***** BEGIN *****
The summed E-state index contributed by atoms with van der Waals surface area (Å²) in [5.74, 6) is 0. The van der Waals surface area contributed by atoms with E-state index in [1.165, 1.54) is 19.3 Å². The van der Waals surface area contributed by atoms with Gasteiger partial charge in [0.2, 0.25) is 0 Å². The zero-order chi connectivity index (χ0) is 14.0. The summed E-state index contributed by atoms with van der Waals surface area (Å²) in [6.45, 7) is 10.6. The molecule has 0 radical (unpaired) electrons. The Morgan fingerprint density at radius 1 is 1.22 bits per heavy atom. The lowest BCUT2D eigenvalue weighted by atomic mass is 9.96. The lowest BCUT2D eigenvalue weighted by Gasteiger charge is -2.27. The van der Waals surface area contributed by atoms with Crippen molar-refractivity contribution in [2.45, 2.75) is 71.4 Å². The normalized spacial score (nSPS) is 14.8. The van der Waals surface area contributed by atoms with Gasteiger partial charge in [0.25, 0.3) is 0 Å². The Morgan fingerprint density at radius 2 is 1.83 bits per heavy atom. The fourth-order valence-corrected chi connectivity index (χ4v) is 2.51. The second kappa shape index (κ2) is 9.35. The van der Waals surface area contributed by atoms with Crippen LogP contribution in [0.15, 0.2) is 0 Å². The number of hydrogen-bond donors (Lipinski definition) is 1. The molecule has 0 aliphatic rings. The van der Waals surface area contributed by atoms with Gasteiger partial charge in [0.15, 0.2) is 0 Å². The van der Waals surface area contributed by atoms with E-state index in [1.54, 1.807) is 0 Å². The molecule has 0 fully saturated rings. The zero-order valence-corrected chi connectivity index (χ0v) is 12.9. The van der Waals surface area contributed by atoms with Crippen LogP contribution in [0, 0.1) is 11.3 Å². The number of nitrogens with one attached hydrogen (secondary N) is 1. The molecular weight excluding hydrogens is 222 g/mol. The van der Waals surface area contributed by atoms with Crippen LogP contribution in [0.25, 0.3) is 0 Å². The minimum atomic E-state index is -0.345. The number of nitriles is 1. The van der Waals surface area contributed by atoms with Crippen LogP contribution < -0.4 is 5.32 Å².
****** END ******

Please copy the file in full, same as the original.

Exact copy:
The summed E-state index contributed by atoms with van der Waals surface area (Å²) in [5.74, 6) is 0. The van der Waals surface area contributed by atoms with E-state index in [1.165, 1.54) is 19.3 Å². The van der Waals surface area contributed by atoms with Gasteiger partial charge in [0.2, 0.25) is 0 Å². The zero-order chi connectivity index (χ0) is 14.0. The summed E-state index contributed by atoms with van der Waals surface area (Å²) in [6.45, 7) is 10.6. The molecule has 0 radical (unpaired) electrons. The Morgan fingerprint density at radius 1 is 1.22 bits per heavy atom. The lowest BCUT2D eigenvalue weighted by atomic mass is 9.96. The lowest BCUT2D eigenvalue weighted by Gasteiger charge is -2.27. The van der Waals surface area contributed by atoms with Crippen molar-refractivity contribution in [2.45, 2.75) is 71.4 Å². The normalized spacial score (nSPS) is 14.8. The van der Waals surface area contributed by atoms with Gasteiger partial charge in [0.25, 0.3) is 0 Å². The Morgan fingerprint density at radius 2 is 1.83 bits per heavy atom. The fourth-order valence-corrected chi connectivity index (χ4v) is 2.51. The second kappa shape index (κ2) is 9.35. The van der Waals surface area contributed by atoms with Crippen LogP contribution in [0.15, 0.2) is 0 Å². The number of hydrogen-bond donors (Lipinski definition) is 1. The molecule has 0 aliphatic rings. The van der Waals surface area contributed by atoms with Gasteiger partial charge in [0.15, 0.2) is 0 Å². The van der Waals surface area contributed by atoms with E-state index in [1.54, 1.807) is 0 Å². The molecule has 0 fully saturated rings. The zero-order valence-corrected chi connectivity index (χ0v) is 12.9. The van der Waals surface area contributed by atoms with Crippen LogP contribution in [0, 0.1) is 11.3 Å². The number of nitrogens with one attached hydrogen (secondary N) is 1. The molecular weight excluding hydrogens is 222 g/mol. The van der Waals surface area contributed by atoms with Crippen LogP contribution in [0.25, 0.3) is 0 Å². The minimum atomic E-state index is -0.345. The number of nitriles is 1. The van der Waals surface area contributed by atoms with Crippen LogP contribution < -0.4 is 5.32 Å².